WARM, short for World Airplay Radio Monitor, just won the Slush Music 20 Pitching Competition … for good reasons.
Read our interview with Jesper Skibsby, CEO & Founder of WARM, and learn how the Startup changes the face of radio plugging and radio monitoring.
How does WARM work? How much does it cost?
WARM is setup as a tool everyone should be able to use, therefore the current pricing structure is based on “per song”. Its 5 € pr. Month, or 36 € pr. Year. With the yearly subscription, you are allowed to change the song being monitored, every 30th day.
What was the inspiration that kicked off your endeavor?
Basically it was out of personal frustration. Working as a manager in the music industry – a couple of years ago, I found out that I was not able to track my artists songs on radio. In that sense that I needed a global tool, so I did not have to rely on a report from the different labels I worked with. Which anyhow only covered the large commercial radio stations, if I received a report at all. I needed a tool where I could track different songs from different artist on a global scale.
Does WARM change the way radio plugging is being handled?
I strongly believe so. With WARM you can control the work being done, if you have hired a radio plugger. You basically don’t even need his reporting anymore, unless he too uses WARM. 😉 We definitely see more radio pluggers using WARM f.ex. “Your Army”, “Jukebox Media” and “Infectious PR”. They already now have a massive advantage over their competitors.
Also I think that radio plugging in itself will be more focused around spotting emerging markets, and even micro markets – instead of focusing 100% of your PR spend in one country alone. Without necessarily knowing if this is the best place to start, at least for upcoming artists and bands. On top of that it gives a whole new set of possibilities for the DIY artists and labels/managers.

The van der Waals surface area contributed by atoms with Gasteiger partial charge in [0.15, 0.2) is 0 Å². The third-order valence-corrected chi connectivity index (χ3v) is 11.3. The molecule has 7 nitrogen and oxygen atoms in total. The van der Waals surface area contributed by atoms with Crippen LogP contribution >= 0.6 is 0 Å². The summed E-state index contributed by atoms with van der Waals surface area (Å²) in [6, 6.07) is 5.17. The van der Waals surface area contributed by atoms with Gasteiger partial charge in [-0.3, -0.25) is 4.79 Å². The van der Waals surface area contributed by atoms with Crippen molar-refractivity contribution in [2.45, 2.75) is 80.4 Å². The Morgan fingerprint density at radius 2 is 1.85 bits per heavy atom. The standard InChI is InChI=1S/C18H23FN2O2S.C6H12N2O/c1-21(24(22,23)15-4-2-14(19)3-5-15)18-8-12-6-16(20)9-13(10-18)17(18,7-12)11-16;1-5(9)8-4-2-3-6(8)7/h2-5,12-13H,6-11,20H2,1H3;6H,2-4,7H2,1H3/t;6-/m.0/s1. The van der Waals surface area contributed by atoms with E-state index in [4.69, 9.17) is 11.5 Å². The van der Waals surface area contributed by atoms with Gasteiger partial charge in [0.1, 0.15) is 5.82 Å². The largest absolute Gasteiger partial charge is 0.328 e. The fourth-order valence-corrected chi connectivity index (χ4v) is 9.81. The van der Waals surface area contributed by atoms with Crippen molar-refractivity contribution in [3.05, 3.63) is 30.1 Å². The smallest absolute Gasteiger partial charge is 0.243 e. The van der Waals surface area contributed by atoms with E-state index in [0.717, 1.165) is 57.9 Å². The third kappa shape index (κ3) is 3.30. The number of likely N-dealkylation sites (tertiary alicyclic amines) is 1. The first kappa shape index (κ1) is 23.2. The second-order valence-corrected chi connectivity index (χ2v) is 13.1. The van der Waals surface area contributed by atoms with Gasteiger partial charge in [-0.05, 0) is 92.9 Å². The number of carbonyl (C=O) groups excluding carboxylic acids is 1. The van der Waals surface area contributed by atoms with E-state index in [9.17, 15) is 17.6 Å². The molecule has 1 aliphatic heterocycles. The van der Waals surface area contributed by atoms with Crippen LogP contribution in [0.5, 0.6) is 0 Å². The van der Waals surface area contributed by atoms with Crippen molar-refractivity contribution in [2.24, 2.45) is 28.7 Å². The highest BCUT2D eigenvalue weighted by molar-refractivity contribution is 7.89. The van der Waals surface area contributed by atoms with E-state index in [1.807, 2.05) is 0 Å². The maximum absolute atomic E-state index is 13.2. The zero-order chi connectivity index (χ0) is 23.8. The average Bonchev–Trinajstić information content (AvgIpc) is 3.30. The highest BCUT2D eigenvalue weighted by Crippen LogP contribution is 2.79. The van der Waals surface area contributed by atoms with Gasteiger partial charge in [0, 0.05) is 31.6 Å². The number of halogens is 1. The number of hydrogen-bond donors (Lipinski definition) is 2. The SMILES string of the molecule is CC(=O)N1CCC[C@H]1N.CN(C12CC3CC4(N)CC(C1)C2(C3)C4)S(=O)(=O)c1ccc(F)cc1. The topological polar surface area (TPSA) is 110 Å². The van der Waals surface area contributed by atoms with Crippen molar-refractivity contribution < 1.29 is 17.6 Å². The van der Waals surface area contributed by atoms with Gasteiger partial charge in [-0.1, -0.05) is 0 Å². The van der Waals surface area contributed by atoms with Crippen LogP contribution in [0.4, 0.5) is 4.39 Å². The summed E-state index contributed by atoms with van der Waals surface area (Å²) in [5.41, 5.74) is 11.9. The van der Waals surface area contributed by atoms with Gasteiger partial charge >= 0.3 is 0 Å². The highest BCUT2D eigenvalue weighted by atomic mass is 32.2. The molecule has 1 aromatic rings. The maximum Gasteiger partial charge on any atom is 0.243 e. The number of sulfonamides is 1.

You could potentially monitor a similar popular song, to the one you are about to be plugging. This could give you a complete overview of radio stations likely to play you rsong. All songs can be monitored by anyone, I really like that transparency. 🙂
How could the future of Radio Plugging ideally look like in 5 years?
In general I think and hope the music industry will have changed so a lot more files, data, and metadata is connected. I think this will affect radio plugging as we know it today, in many ways.
Will streaming kill the radio star? Where do you see the future of traditional radio?
I think at some point it will change to DAB (Digital Audio Broadcasting), I do think it will take some time. Norway is the first country to do everything digital, and I think more countries will follow this road. I think radio will continue to be here for many years, and I actually think the way we see streaming services working today, will change much more rapidly than radio will.
There has never been more music data out there, and it’s widely spread. How should musicians deal with this complexity?
Its a very good question. I think it is very different from the size of artist/band or your role in the music industry, how you should handle data, what services you should be using and how you should be using them. There are some very great initiatives of data delivery, but in the end, hopefully more of these will work together. So that the you only have to go to one platform/service to get your data, and not as now, using lots of different services.
From the top of your head – what are 3 important factors every DIY musician should keep in mind, especially when spreading music across platforms?
1. Focus on understanding your fans/audience – what are the parallels, if any ?
2. Be curious on the new services/data providers.
3. Test different markets to find growth potential ground, for new emerging markets.
Is there a myth about current radio airplay that you would like to uncover?¨
I have heard a lot, that if a song does not have airplays on the large commercial stations, there is nothing of relevance, worth monitoring. And the chance of airplays is very small. This is definitely not true. I think that its worth looking at radio plays with two set of eyes: 1. The potential money you can collect, and 2. The promotional value you can use for f.ex optimizing tour booking etc.
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